Gene Chague | Berkshire Woods and Waters: New water pipeline planned for McLaughlin Fish Hatchery


On June 24, Gov. Charlie Baker and Energy and Environmental Affairs Secretary Matthew Beaton joined anglers and state and local officials at the McLaughlin Fish Hatchery in Belchertown. This was for a groundbreaking ceremony to celebrate the construction of a nearly mile-long water pipeline and hydropower turbine that will supply six million gallons of water daily to the hatchery, produce renewable energy and reduce the hatchery's electric demand.

The McLaughlin Hatchery is located near the Swift River and is the largest of five MassWildlife trout hatcheries. It is responsible for half of the state's entire annual trout production (approximately 225,000 pounds), with a "retail value" exceeding $2 million.

The hatchery operation includes an egg-hatching and fry-rearing facility, producing nearly 750,000 fry (very young fish), which are then distributed to the other state hatcheries to grow large enough to stock. A staff fish pathologist monitors fish health and water quality for this and the other hatcheries to ensure high quality fish production. Fish raised at the McLaughlin Hatchery are stocked in nearly 500 rivers, streams, lakes and ponds throughout Massachusetts.

According to MassWildlife, water for the hatchery is currently pumped uphill from the Swift River to the hatchery, resulting in annual electricity costs of approximately $60,000. Leaves, snow, ice and other debris from the river can block the intake screens and impede water flow to the pumps. If the water flow is blocked, the pumps automatically shut down to prevent damage and hatchery staff must respond within minutes to prevent disruption to hatchery operations.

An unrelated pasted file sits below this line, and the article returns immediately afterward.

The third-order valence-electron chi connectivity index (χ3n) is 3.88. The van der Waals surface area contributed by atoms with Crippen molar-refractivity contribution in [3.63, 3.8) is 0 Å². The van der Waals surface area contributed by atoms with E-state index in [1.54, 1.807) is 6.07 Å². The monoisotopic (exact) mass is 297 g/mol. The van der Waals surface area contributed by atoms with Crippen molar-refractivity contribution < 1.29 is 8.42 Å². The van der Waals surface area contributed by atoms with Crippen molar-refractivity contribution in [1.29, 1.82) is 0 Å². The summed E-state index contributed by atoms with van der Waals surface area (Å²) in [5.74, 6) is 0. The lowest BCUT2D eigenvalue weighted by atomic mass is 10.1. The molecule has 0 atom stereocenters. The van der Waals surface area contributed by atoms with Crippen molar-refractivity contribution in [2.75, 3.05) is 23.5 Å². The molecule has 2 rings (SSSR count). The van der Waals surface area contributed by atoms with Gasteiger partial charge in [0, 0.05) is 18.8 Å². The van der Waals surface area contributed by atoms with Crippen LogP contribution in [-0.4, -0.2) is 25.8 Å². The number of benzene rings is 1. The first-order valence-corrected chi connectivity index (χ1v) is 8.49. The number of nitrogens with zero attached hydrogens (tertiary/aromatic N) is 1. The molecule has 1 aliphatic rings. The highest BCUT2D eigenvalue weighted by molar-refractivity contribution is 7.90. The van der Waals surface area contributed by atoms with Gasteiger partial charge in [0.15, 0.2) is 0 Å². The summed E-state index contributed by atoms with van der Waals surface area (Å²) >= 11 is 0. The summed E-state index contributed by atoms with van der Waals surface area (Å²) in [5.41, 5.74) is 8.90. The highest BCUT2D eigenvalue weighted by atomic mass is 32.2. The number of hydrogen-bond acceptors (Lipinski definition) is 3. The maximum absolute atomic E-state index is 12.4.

During the summer, when the Quabbin Reservoir discharges surface water into the Swift River, water temperatures can exceed 72 degrees Fahrenheit, creating potential problems for the hatchery, including fish mortality, disease and parasite outbreaks. Warm water temperatures lead to decreased dissolved oxygen levels and increased stress for the fish, resulting in lower fish growth rates. Administratively, decreased dissolved oxygen levels and warm water temperatures trigger water quality discharge permit concerns.

The new pipeline project will tap water from the Chicopee Valley Aqueduct and provide the McLaughlin Hatchery with a reliable, gravity-fed source of cold water, eliminating the environmental/biological risks associated with the water withdrawal from the Swift River. The result is an energy cost savings of $60,000 per year.

The project also includes installation of a hydropower turbine on the pipeline. The Massachusetts Water Resources Authority (MWRA) has received a grant to fully cover the cost of the hydropower unit, which will generate almost $53,000 in annual revenue for the MWRA. According to MassWildlife, this project is a win-win scenario for the MWRA, the hatchery and the Commonwealth.

The estimated completion cost, including construction, is $4.4 million with an estimated completion date of the end of 2016 or early 2017.